The psychological game of golf
The Open was a fantastic display of psychology in sport - both from a positive and a negative perspective. Golf is often referred to as a game won or lost with the six inches between your ears (i.e. your brain!) and we have taken the opportunity to consider how appropriate psychological preparation and management can lead to life-changing success (Lowry) or devastating underperformance (McIlroy). How can two players of similar professional status, physical ability and competitive capacity produce such contrasting performances? That question has been explored extensively by sports psychologist to begin to understand how to prime players and coaches for the psychological demands of elite performance.
Despite a very impressive recovery to come close to making the cut - McIlroy’s open round did not go to plan. McIlroy had explicitly withdrawn from the Irish Open stating his claim to peak for Portrush and shot after shot we saw that plan unravel on day one. Interestingly, McIlroy made an impressive recovery when the stakes were low on the second day - playing much more to his potential when things could not really go any worse. This ironic process is a common affliction whereby psychological investment in performance leads to performance breakdown. It is a fine balancing-act being able to get in to ‘the zone’ without suffering from over-thinking performance breakdown. This is the first aspect of performance that Lowry really nailed - it seems that the combination of his new Caddy partnership and his long-standing coach has really helped Lowry understand and maintain the mind-frame within which he performs to the best of his ability. For Lowry, this might be a calm, confident, controlled and relaxed mindset, other players may require higher-energy, focus, isolation etc. to maintain their optimal performance zone.
As well as mindset preparation to get in and stay in the zone, a player’s ability to recover from poor-shots is a crucial psychological skills developed over time. The ability to stop a poor shot from impacting the next shot is essential to prevent small mistakes leading to a poor hole or a poor round require immense psychological control and self-efficacy. These skills are developed over time and far away from the attention of the worlds media. The psychological strength of a performer is almost too subtle to detect - but it’s absence is undeniable!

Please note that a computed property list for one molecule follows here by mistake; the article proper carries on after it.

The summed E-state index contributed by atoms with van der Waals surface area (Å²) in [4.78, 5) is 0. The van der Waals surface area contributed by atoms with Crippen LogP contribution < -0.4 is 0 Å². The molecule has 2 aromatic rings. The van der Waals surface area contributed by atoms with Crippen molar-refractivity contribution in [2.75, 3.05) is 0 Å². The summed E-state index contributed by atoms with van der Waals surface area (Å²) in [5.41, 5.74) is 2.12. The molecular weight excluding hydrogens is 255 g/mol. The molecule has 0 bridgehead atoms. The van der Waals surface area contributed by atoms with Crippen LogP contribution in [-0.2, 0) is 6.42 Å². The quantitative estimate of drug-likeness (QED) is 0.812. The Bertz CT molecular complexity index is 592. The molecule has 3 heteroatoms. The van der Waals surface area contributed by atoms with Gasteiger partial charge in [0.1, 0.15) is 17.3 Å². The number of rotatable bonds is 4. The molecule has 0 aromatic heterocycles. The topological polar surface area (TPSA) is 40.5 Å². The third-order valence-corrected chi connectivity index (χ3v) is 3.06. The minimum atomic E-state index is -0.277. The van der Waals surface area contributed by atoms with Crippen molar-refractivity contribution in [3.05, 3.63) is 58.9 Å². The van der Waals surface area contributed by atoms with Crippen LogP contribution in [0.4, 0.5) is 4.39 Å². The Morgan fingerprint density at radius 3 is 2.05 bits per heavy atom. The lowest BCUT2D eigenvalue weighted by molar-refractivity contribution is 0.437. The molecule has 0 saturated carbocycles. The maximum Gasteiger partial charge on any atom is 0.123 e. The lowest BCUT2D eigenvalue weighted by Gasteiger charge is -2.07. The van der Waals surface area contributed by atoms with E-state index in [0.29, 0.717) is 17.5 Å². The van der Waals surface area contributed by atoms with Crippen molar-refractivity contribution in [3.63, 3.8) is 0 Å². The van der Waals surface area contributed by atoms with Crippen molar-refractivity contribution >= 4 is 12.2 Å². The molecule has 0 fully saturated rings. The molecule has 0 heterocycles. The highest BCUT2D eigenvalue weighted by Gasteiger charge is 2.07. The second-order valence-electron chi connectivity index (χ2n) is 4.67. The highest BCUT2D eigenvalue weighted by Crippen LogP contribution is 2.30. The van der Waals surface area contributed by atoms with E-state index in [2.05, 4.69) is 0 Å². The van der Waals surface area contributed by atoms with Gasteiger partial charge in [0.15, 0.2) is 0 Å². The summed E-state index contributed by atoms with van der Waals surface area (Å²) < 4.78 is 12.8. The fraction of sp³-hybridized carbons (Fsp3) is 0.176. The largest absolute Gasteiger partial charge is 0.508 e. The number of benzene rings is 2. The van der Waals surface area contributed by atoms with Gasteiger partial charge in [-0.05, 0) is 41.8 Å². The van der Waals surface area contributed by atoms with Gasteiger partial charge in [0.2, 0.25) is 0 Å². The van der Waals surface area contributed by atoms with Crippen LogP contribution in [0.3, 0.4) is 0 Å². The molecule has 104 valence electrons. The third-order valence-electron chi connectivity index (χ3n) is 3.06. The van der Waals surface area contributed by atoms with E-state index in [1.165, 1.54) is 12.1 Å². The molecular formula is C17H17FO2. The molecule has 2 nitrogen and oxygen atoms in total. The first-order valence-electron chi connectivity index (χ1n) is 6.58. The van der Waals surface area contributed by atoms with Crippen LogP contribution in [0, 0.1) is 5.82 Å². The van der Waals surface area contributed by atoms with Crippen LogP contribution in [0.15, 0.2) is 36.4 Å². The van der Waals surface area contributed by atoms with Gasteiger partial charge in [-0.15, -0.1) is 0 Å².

These are just a couple of examples of how research examining the psychological performance of super-champions (who consistently perform at internationally elite levels) has helped us to understand the commonalities and differences that underpin exceptional performance. Importantly, psychologists have developed applied skills to support players and coaches to peak when it matters most and navigate the pressure, anxiety and stress experienced on the course.
The role of the sports psychologist as part of the back-room support team is becoming more established and we are hoping to develop the next generation of Sports Psychologist practitioners to continue to push Ireland’s athletes to the fore on a World stage. As part of our BSc Sport Psychology, Coaching and Education degree, students explore general psychological theories and constructs (e.g. personality, self-efficacy) but the predominant focus of our degree is practical training in applied interventional skills for those with a passion for understanding and promoting performance.